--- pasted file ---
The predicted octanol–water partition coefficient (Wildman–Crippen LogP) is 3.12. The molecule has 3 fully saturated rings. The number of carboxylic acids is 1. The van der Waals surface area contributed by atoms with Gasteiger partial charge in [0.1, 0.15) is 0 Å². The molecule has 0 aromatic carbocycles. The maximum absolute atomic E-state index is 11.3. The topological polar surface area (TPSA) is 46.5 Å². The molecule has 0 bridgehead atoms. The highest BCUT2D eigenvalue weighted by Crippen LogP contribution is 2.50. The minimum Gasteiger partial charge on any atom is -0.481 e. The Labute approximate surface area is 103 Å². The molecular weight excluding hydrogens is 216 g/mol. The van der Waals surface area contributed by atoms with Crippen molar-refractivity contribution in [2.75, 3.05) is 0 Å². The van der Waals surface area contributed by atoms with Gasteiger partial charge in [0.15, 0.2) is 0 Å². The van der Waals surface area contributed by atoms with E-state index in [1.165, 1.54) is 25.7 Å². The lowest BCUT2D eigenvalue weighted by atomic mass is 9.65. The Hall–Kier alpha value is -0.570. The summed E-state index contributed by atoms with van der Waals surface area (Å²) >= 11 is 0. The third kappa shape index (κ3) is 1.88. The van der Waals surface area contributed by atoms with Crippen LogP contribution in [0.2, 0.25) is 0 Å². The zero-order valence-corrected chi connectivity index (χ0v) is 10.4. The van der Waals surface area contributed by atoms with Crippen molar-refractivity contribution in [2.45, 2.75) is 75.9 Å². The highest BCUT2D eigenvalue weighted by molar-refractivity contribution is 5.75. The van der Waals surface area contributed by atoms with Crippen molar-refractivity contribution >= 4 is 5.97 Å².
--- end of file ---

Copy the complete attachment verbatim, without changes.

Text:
The predicted octanol–water partition coefficient (Wildman–Crippen LogP) is 3.12. The molecule has 3 fully saturated rings. The number of carboxylic acids is 1. The van der Waals surface area contributed by atoms with Gasteiger partial charge in [0.1, 0.15) is 0 Å². The molecule has 0 aromatic carbocycles. The maximum absolute atomic E-state index is 11.3. The topological polar surface area (TPSA) is 46.5 Å². The molecule has 0 bridgehead atoms. The highest BCUT2D eigenvalue weighted by Crippen LogP contribution is 2.50. The minimum Gasteiger partial charge on any atom is -0.481 e. The Labute approximate surface area is 103 Å². The molecular weight excluding hydrogens is 216 g/mol. The van der Waals surface area contributed by atoms with Crippen molar-refractivity contribution in [2.75, 3.05) is 0 Å². The van der Waals surface area contributed by atoms with Gasteiger partial charge in [0.15, 0.2) is 0 Å². The van der Waals surface area contributed by atoms with E-state index in [1.165, 1.54) is 25.7 Å². The lowest BCUT2D eigenvalue weighted by atomic mass is 9.65. The Hall–Kier alpha value is -0.570. The summed E-state index contributed by atoms with van der Waals surface area (Å²) >= 11 is 0. The third kappa shape index (κ3) is 1.88. The van der Waals surface area contributed by atoms with Crippen LogP contribution in [0.2, 0.25) is 0 Å². The zero-order valence-corrected chi connectivity index (χ0v) is 10.4. The van der Waals surface area contributed by atoms with Crippen molar-refractivity contribution in [2.45, 2.75) is 75.9 Å². The highest BCUT2D eigenvalue weighted by molar-refractivity contribution is 5.75. The van der Waals surface area contributed by atoms with Crippen molar-refractivity contribution >= 4 is 5.97 Å².